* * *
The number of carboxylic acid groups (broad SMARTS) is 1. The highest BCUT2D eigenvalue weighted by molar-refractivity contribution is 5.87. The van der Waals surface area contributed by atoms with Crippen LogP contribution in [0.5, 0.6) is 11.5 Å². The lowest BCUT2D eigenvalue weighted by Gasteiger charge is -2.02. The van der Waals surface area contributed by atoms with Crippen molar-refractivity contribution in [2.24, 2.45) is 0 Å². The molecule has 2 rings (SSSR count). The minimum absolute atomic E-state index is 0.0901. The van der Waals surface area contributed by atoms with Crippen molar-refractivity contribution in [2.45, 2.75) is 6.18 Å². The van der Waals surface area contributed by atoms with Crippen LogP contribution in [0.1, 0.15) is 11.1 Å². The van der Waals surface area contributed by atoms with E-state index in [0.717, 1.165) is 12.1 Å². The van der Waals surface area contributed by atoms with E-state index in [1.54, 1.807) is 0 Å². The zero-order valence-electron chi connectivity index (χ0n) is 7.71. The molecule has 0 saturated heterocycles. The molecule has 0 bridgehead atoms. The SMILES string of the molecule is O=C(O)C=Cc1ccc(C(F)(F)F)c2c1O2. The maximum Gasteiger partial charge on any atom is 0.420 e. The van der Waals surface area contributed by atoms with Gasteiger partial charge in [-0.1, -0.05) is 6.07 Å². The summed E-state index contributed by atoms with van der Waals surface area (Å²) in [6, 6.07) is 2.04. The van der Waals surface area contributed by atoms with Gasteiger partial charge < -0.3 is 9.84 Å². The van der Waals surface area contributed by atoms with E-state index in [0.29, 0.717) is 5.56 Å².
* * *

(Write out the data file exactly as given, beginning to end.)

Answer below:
The number of carboxylic acid groups (broad SMARTS) is 1. The highest BCUT2D eigenvalue weighted by molar-refractivity contribution is 5.87. The van der Waals surface area contributed by atoms with Crippen LogP contribution in [0.5, 0.6) is 11.5 Å². The lowest BCUT2D eigenvalue weighted by Gasteiger charge is -2.02. The van der Waals surface area contributed by atoms with Crippen molar-refractivity contribution in [2.24, 2.45) is 0 Å². The molecule has 2 rings (SSSR count). The minimum absolute atomic E-state index is 0.0901. The van der Waals surface area contributed by atoms with Crippen molar-refractivity contribution in [2.45, 2.75) is 6.18 Å². The van der Waals surface area contributed by atoms with Crippen LogP contribution in [0.1, 0.15) is 11.1 Å². The van der Waals surface area contributed by atoms with E-state index in [0.717, 1.165) is 12.1 Å². The van der Waals surface area contributed by atoms with E-state index in [1.54, 1.807) is 0 Å². The zero-order valence-electron chi connectivity index (χ0n) is 7.71. The molecule has 0 saturated heterocycles. The molecule has 0 bridgehead atoms. The SMILES string of the molecule is O=C(O)C=Cc1ccc(C(F)(F)F)c2c1O2. The maximum Gasteiger partial charge on any atom is 0.420 e. The van der Waals surface area contributed by atoms with Gasteiger partial charge in [-0.1, -0.05) is 6.07 Å². The summed E-state index contributed by atoms with van der Waals surface area (Å²) in [6, 6.07) is 2.04. The van der Waals surface area contributed by atoms with Gasteiger partial charge < -0.3 is 9.84 Å². The van der Waals surface area contributed by atoms with E-state index in [0.29, 0.717) is 5.56 Å².